It has officially been one week since I returned to the US. Being back home is a strange mixture of familiarity and foreignness. It seems like I was just packing to leave for Freiburg but at the same time, it feels as though I’ve been gone for years. My trip back home was somewhat of an ordeal. I had the world’s strangest assortment of connections to get back to Valparaiso, Indiana. I flew from Basel, Switzerland to London, England to Toronto, Canada and then finally to Chicago, Illinois. I am always terrified of flying—not the whole flying at 30,000 feet in the air thing, but rather I’m terrified that either my luggage or I will get lost or run late somewhere along the way. Turns out I was right on one count. I asked in Basel if my luggage would make it all the way through to Chicago and I was reassured it would, but just as I had imagined, one of my suitcases got lost in the endless abyss that is the customs center at the Toronto airport. I went pant-less for a couple days, but my luggage arrived home a couple days later.
I have yet to experience the reverse culture shock of coming back home to the US. There are a couple of peculiarities that I have noticed, but nothing terribly traumatic. The strangest difference from Germany and life abroad has definitely been dealing with money. Back in Germany, I got so accustomed to dealing with the colorful Euro bills and large coins, but now that I’m home I hardly carry cash on me and when I do, it’s strange to hold the money in my hands. The dollar bills seem so small and colorless in comparison. I know that seems like a strange thing to point out, but after six months of paying for groceries, clothes, and souvenirs, it’s hard not to look in my wallet and expect varying sizes of Euros.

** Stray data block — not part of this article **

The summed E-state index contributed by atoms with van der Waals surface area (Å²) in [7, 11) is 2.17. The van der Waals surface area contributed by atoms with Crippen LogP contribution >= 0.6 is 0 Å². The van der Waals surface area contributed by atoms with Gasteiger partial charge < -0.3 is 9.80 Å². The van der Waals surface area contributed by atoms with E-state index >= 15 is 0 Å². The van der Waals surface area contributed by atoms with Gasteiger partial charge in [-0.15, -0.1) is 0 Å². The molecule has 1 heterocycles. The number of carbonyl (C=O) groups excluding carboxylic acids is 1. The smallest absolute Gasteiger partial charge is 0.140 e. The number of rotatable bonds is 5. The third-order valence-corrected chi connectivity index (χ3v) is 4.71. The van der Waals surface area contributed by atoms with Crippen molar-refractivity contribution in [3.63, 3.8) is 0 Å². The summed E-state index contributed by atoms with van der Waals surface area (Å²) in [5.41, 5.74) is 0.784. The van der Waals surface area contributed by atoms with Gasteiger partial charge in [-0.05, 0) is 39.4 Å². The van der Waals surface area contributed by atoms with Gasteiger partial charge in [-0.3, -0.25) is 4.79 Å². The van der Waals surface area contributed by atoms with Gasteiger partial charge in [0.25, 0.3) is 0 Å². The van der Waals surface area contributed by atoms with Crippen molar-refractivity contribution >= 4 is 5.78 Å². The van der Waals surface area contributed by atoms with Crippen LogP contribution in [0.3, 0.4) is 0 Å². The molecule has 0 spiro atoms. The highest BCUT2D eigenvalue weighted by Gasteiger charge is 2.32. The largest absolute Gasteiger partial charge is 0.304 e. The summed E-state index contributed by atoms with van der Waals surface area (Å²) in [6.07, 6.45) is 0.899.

Another obvious difference is the language. Although I now feel like an advanced German speaker, capable of expressing myself clearly in a number of different situations, I did spend most of my time in Germany frustrated and confused. Even everyday interactions with grocery store clerks or teachers proved to take a lot of energy and concentration. Whether I misspoke or it was due to another person’s impatience, it was difficult to go a day without someone asking me to repeat myself. Now that I’m back in the US, it’s still very odd to me that people understand what I’m saying immediately. The relief I now feel is rather strange.
Over the last week, I’ve caught myself daydreaming of my old life in Germany—taking the Straßenbahn to go to class, visiting Café Portofino to grab ice cream, or even just hanging out on the balcony with my flat-mates. I miss all my friends, I miss the scenery—the mountains and the Black Forest, and I miss my old lifestyle. It’s such a surreal experience being back home and not being able to just walk to my kitchen and see all of my best friends there. Without trying to post some sort of cliché saying, my experience abroad has made me a stronger and more self-reliant person. I know that one day I’m going to see my friends again and if everything goes according to plan, I’ll be living overseas again in no time. Right now, my eyes are set on my last year here at IU. I know it’s not going to be like living in Germany and that studying again at IU is going to have a really different feel, but nevertheless I’m excited and looking forward to the next chapter in my life.